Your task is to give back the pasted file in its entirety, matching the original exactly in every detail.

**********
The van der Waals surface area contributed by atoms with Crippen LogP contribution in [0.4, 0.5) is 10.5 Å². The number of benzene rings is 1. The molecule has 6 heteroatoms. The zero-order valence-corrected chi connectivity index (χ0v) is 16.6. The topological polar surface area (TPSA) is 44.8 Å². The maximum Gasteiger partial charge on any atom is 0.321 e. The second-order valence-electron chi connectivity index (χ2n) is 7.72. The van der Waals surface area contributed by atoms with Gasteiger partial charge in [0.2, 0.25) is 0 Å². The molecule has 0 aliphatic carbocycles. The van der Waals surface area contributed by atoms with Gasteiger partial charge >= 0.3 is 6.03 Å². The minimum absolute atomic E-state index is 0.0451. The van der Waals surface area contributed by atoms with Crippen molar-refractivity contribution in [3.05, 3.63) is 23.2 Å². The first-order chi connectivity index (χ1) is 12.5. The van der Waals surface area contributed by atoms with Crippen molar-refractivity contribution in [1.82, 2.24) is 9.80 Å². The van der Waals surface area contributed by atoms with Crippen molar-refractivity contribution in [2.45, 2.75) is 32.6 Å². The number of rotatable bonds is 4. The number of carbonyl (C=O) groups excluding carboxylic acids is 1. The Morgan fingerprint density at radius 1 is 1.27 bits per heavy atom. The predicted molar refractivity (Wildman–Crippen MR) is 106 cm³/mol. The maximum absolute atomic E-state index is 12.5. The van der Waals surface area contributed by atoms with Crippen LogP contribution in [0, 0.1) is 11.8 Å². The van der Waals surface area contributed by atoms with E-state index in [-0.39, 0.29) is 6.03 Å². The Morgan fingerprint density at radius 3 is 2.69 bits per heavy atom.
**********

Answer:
The van der Waals surface area contributed by atoms with Crippen LogP contribution in [0.4, 0.5) is 10.5 Å². The number of benzene rings is 1. The molecule has 6 heteroatoms. The zero-order valence-corrected chi connectivity index (χ0v) is 16.6. The topological polar surface area (TPSA) is 44.8 Å². The maximum Gasteiger partial charge on any atom is 0.321 e. The second-order valence-electron chi connectivity index (χ2n) is 7.72. The van der Waals surface area contributed by atoms with Gasteiger partial charge in [0.2, 0.25) is 0 Å². The molecule has 0 aliphatic carbocycles. The van der Waals surface area contributed by atoms with Gasteiger partial charge >= 0.3 is 6.03 Å². The minimum absolute atomic E-state index is 0.0451. The van der Waals surface area contributed by atoms with Crippen molar-refractivity contribution in [3.05, 3.63) is 23.2 Å². The first-order chi connectivity index (χ1) is 12.5. The van der Waals surface area contributed by atoms with Crippen molar-refractivity contribution in [1.82, 2.24) is 9.80 Å². The van der Waals surface area contributed by atoms with Crippen molar-refractivity contribution in [2.45, 2.75) is 32.6 Å². The number of rotatable bonds is 4. The number of carbonyl (C=O) groups excluding carboxylic acids is 1. The Morgan fingerprint density at radius 1 is 1.27 bits per heavy atom. The predicted molar refractivity (Wildman–Crippen MR) is 106 cm³/mol. The maximum absolute atomic E-state index is 12.5. The van der Waals surface area contributed by atoms with Crippen LogP contribution in [0, 0.1) is 11.8 Å². The van der Waals surface area contributed by atoms with E-state index in [-0.39, 0.29) is 6.03 Å². The Morgan fingerprint density at radius 3 is 2.69 bits per heavy atom.